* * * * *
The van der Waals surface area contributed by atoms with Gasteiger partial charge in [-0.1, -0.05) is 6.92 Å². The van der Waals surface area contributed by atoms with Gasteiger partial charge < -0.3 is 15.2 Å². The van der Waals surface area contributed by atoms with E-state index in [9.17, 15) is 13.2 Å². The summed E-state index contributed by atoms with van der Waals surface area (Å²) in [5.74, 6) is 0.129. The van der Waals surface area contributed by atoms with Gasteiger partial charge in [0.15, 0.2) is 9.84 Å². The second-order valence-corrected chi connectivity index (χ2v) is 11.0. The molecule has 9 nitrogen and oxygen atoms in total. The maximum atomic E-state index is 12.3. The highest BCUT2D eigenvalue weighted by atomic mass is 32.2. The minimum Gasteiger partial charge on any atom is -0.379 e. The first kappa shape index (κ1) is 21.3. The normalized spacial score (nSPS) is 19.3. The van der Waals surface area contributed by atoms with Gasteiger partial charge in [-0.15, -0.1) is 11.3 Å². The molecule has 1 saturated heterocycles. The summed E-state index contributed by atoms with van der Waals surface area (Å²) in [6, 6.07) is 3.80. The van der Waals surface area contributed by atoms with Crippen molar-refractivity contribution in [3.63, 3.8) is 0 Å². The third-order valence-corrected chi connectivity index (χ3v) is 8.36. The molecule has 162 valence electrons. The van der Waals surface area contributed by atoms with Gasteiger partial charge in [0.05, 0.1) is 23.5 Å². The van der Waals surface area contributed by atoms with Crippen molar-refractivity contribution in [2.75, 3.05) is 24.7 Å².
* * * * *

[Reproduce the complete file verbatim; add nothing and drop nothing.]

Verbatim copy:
The van der Waals surface area contributed by atoms with Gasteiger partial charge in [-0.1, -0.05) is 6.92 Å². The van der Waals surface area contributed by atoms with Gasteiger partial charge < -0.3 is 15.2 Å². The van der Waals surface area contributed by atoms with E-state index in [9.17, 15) is 13.2 Å². The summed E-state index contributed by atoms with van der Waals surface area (Å²) in [5.74, 6) is 0.129. The van der Waals surface area contributed by atoms with Gasteiger partial charge in [0.15, 0.2) is 9.84 Å². The second-order valence-corrected chi connectivity index (χ2v) is 11.0. The molecule has 9 nitrogen and oxygen atoms in total. The maximum atomic E-state index is 12.3. The highest BCUT2D eigenvalue weighted by atomic mass is 32.2. The minimum Gasteiger partial charge on any atom is -0.379 e. The first kappa shape index (κ1) is 21.3. The normalized spacial score (nSPS) is 19.3. The van der Waals surface area contributed by atoms with Gasteiger partial charge in [-0.15, -0.1) is 11.3 Å². The molecule has 1 saturated heterocycles. The summed E-state index contributed by atoms with van der Waals surface area (Å²) in [6, 6.07) is 3.80. The van der Waals surface area contributed by atoms with Crippen molar-refractivity contribution in [3.63, 3.8) is 0 Å². The third-order valence-corrected chi connectivity index (χ3v) is 8.36. The molecule has 162 valence electrons. The van der Waals surface area contributed by atoms with Gasteiger partial charge in [0.05, 0.1) is 23.5 Å². The van der Waals surface area contributed by atoms with Crippen molar-refractivity contribution in [2.75, 3.05) is 24.7 Å².